Before the match, they played "Hey Jude", followed by "Yesterday", so I did feel at home. Then there was a minute's silence for the club's owner, who had just died. There was total silence apart from some solemn piano music. What well-behaved away fans, I thought, then realised there weren't any. Near me was a reporter from a Zaragoza paper, who said that 20 at most might have travelled to the match. There is no culture of away fans in Spain, he said. Distances are too long. Fans can't afford it. Matches traditionally take place on Sunday evenings, and they have to be up early next morning for work.

About 1,000 young Mallorca fans in the north stand managed to sing and chant constantly. The tunes sounded much the same as in Britain. When they were two goals ahead, they sang "We are North Bank/Hello South Side", just as fans do at Arsenal. There's never much swearing, so my friend said. Calling the ref a poofter is about their worst. At half-time, I looked around for the press room, desperate for a drink, only to be told that there was no hospitality room for the hacks. Bloody hell! They are in the Dark Ages. When I used to report matches, at White Hart Lane or Brunton Park, I always looked forward to my free whisky at half-time, a beer or coffee afterwards, plus hot sausage rolls. We do know how to treat the fourth estate over here.

In San Moix, I had to queue up with the punters and pay for my own beer - 350 pesetas (about £1.40). As I did so, I saw a notice saying "Vomitorios - acces del 18 al 24". What could that mean? A special place for vomiting? Now that's what I call civilised. I presumed it must be some sort of sickroom.

Mallorca beat Zaragoza 2-1, so kept up their chances of getting into Europe. The standard of individual play was about average for our Premier League, a bit like watching Ipswich or Leicester, but the atmosphere was poor, despite what my Chelsea Ram friend had said. Wait till I see him.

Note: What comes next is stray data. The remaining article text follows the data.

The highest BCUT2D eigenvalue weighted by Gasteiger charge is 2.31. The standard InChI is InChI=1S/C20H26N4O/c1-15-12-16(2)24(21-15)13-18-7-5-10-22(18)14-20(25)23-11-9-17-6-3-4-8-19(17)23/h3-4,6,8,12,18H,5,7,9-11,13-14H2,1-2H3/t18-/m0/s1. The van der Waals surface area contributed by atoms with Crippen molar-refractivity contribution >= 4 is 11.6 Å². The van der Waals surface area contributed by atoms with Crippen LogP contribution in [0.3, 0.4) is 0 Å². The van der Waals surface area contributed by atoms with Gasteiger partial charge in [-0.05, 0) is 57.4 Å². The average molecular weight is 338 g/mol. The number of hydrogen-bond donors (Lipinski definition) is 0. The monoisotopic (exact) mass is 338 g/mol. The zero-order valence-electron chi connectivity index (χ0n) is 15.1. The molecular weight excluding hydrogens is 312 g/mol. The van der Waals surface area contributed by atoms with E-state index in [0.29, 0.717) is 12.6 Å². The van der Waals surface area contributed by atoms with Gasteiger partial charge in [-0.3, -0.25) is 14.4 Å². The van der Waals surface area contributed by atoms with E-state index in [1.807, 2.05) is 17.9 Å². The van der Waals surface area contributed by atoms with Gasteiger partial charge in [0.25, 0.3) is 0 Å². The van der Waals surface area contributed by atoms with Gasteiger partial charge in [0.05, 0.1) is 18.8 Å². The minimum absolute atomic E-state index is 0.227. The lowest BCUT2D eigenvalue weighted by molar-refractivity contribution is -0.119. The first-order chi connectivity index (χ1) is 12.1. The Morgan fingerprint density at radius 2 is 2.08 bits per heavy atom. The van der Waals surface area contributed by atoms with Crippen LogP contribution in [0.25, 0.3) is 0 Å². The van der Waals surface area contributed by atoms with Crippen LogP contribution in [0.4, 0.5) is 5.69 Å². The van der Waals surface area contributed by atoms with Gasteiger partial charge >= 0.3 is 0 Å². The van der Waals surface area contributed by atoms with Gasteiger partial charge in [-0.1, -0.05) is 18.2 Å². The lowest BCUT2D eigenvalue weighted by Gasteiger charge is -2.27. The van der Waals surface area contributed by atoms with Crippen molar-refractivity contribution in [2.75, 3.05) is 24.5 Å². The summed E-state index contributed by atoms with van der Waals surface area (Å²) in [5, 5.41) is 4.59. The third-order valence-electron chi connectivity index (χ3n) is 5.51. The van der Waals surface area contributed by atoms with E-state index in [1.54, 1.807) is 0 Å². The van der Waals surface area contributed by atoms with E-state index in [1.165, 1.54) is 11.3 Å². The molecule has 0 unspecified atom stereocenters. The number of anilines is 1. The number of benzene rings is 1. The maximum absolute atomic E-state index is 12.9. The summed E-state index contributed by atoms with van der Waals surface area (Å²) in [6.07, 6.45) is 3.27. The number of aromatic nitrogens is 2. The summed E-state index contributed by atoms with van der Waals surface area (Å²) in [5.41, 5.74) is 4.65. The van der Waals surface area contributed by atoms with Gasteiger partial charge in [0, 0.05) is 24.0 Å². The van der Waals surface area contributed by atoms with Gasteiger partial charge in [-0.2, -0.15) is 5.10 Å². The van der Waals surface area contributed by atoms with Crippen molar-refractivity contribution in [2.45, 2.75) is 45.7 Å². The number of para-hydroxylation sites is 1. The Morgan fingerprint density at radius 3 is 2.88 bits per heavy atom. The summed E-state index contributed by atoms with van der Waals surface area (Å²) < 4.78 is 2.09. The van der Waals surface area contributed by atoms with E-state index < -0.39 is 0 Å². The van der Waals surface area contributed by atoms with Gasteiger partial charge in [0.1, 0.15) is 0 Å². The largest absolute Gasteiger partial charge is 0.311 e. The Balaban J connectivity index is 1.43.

It was partly the result of there being no away fans, but mainly because of a huge running track round the pitch, separating the spectators from the action. But I have to say that it was fright-fully civilised, clean, well ordered and unthreatening. You could have taken your granny.

I went to the press conference afterwards to listen to the Mallorca coach, Luis Aragones. We sat in rows at desks, as if at school. In a close-up on TV a few weeks ago, I noticed that Aragones's false teeth fell out during an emotional moment on the touchline. This time, he hardly opened his mouth, grunting out a few banalities.

But I did notice on his tracksuit the words "John Smith". Turns out to be a Spanish firm that does sports clothes. Caja Madrid is a savings bank. Finisterre is an insurance firm. Movistar is some sort of telephone thing. So I didn't waste my time. It was a social and cultural experience. And I got a tan.

Hunter Davies is a journalist, broadcaster and profilic author perhaps best known for writing about the Beatles. He is an ardent Tottenham fan and writes a regular column on football for the New Statesman.

This article first appeared in the 14 May 2001 issue of the New Statesman, We Tories must change, or face eternal oblivion